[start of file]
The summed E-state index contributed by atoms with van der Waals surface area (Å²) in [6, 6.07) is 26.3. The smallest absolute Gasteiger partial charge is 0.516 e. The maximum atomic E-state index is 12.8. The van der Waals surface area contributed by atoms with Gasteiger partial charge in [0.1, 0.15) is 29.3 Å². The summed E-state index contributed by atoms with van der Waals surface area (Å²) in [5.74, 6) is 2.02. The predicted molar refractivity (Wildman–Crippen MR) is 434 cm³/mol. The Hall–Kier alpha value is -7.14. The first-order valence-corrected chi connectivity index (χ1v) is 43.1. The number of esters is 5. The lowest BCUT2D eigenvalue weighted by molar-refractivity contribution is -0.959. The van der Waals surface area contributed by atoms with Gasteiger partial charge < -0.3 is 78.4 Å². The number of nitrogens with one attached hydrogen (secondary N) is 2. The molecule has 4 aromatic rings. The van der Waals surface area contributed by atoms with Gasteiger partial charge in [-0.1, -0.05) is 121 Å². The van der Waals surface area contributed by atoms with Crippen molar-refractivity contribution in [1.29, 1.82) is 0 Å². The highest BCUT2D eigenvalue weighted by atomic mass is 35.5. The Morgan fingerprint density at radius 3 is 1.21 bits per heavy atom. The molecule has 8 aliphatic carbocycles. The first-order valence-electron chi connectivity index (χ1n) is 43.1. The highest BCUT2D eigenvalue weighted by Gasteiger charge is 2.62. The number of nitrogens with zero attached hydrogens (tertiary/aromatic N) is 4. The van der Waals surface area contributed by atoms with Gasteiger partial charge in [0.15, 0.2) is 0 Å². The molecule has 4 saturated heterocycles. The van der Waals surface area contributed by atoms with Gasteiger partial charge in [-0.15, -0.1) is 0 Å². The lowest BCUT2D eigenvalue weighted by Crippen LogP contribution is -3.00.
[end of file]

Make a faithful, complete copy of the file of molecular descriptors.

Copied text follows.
The summed E-state index contributed by atoms with van der Waals surface area (Å²) in [6, 6.07) is 26.3. The smallest absolute Gasteiger partial charge is 0.516 e. The maximum atomic E-state index is 12.8. The van der Waals surface area contributed by atoms with Gasteiger partial charge in [0.1, 0.15) is 29.3 Å². The summed E-state index contributed by atoms with van der Waals surface area (Å²) in [5.74, 6) is 2.02. The predicted molar refractivity (Wildman–Crippen MR) is 434 cm³/mol. The Hall–Kier alpha value is -7.14. The first-order valence-corrected chi connectivity index (χ1v) is 43.1. The number of esters is 5. The lowest BCUT2D eigenvalue weighted by molar-refractivity contribution is -0.959. The van der Waals surface area contributed by atoms with Gasteiger partial charge < -0.3 is 78.4 Å². The number of nitrogens with one attached hydrogen (secondary N) is 2. The molecule has 4 aromatic rings. The van der Waals surface area contributed by atoms with Gasteiger partial charge in [-0.1, -0.05) is 121 Å². The van der Waals surface area contributed by atoms with Crippen molar-refractivity contribution in [1.29, 1.82) is 0 Å². The highest BCUT2D eigenvalue weighted by atomic mass is 35.5. The Morgan fingerprint density at radius 3 is 1.21 bits per heavy atom. The molecule has 8 aliphatic carbocycles. The first-order valence-electron chi connectivity index (χ1n) is 43.1. The highest BCUT2D eigenvalue weighted by Gasteiger charge is 2.62. The number of nitrogens with zero attached hydrogens (tertiary/aromatic N) is 4. The van der Waals surface area contributed by atoms with Gasteiger partial charge in [0.15, 0.2) is 0 Å². The molecule has 4 saturated heterocycles. The van der Waals surface area contributed by atoms with Gasteiger partial charge in [-0.15, -0.1) is 0 Å². The lowest BCUT2D eigenvalue weighted by Crippen LogP contribution is -3.00.